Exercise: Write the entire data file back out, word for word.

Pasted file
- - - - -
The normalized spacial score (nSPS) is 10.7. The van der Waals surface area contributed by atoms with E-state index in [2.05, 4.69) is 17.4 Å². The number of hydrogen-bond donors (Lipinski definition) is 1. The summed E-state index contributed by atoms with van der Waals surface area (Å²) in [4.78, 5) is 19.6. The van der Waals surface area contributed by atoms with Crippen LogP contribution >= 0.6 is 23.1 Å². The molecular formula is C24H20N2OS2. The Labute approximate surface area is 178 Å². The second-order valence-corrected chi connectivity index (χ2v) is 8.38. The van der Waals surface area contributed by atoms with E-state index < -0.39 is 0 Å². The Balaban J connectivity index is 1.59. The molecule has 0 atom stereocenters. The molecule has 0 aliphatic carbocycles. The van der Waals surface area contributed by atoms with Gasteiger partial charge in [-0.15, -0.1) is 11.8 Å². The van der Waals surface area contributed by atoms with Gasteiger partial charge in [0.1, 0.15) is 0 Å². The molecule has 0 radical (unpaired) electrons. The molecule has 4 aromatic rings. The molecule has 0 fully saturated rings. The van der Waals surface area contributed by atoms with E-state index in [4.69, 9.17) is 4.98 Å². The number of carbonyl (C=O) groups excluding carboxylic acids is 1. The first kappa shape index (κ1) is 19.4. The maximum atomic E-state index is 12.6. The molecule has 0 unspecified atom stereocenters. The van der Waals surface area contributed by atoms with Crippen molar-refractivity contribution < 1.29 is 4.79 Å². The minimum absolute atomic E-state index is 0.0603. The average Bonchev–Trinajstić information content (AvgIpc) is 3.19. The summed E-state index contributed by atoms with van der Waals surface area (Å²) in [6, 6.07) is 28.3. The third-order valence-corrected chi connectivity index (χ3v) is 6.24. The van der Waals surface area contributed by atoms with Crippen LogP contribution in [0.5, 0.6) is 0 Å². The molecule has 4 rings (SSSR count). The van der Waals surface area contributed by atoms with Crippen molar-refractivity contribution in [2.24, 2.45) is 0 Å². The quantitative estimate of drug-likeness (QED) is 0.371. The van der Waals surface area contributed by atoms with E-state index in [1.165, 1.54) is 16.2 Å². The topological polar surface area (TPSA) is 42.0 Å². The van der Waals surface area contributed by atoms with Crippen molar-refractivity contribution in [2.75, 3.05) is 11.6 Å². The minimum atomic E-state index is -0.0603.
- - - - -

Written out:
The normalized spacial score (nSPS) is 10.7. The van der Waals surface area contributed by atoms with E-state index in [2.05, 4.69) is 17.4 Å². The number of hydrogen-bond donors (Lipinski definition) is 1. The summed E-state index contributed by atoms with van der Waals surface area (Å²) in [4.78, 5) is 19.6. The van der Waals surface area contributed by atoms with Crippen LogP contribution >= 0.6 is 23.1 Å². The molecular formula is C24H20N2OS2. The Labute approximate surface area is 178 Å². The second-order valence-corrected chi connectivity index (χ2v) is 8.38. The van der Waals surface area contributed by atoms with E-state index < -0.39 is 0 Å². The Balaban J connectivity index is 1.59. The molecule has 0 atom stereocenters. The molecule has 0 aliphatic carbocycles. The van der Waals surface area contributed by atoms with Gasteiger partial charge in [-0.15, -0.1) is 11.8 Å². The van der Waals surface area contributed by atoms with Gasteiger partial charge in [0.1, 0.15) is 0 Å². The molecule has 0 radical (unpaired) electrons. The molecule has 4 aromatic rings. The molecule has 0 fully saturated rings. The van der Waals surface area contributed by atoms with E-state index in [4.69, 9.17) is 4.98 Å². The number of carbonyl (C=O) groups excluding carboxylic acids is 1. The first kappa shape index (κ1) is 19.4. The maximum atomic E-state index is 12.6. The molecule has 0 unspecified atom stereocenters. The van der Waals surface area contributed by atoms with Crippen molar-refractivity contribution < 1.29 is 4.79 Å². The minimum absolute atomic E-state index is 0.0603. The average Bonchev–Trinajstić information content (AvgIpc) is 3.19. The summed E-state index contributed by atoms with van der Waals surface area (Å²) in [6, 6.07) is 28.3. The third-order valence-corrected chi connectivity index (χ3v) is 6.24. The van der Waals surface area contributed by atoms with Crippen LogP contribution in [0.5, 0.6) is 0 Å². The molecule has 4 rings (SSSR count). The van der Waals surface area contributed by atoms with Crippen molar-refractivity contribution in [2.24, 2.45) is 0 Å². The quantitative estimate of drug-likeness (QED) is 0.371. The van der Waals surface area contributed by atoms with E-state index in [1.165, 1.54) is 16.2 Å². The topological polar surface area (TPSA) is 42.0 Å². The van der Waals surface area contributed by atoms with Crippen molar-refractivity contribution in [2.75, 3.05) is 11.6 Å². The minimum atomic E-state index is -0.0603.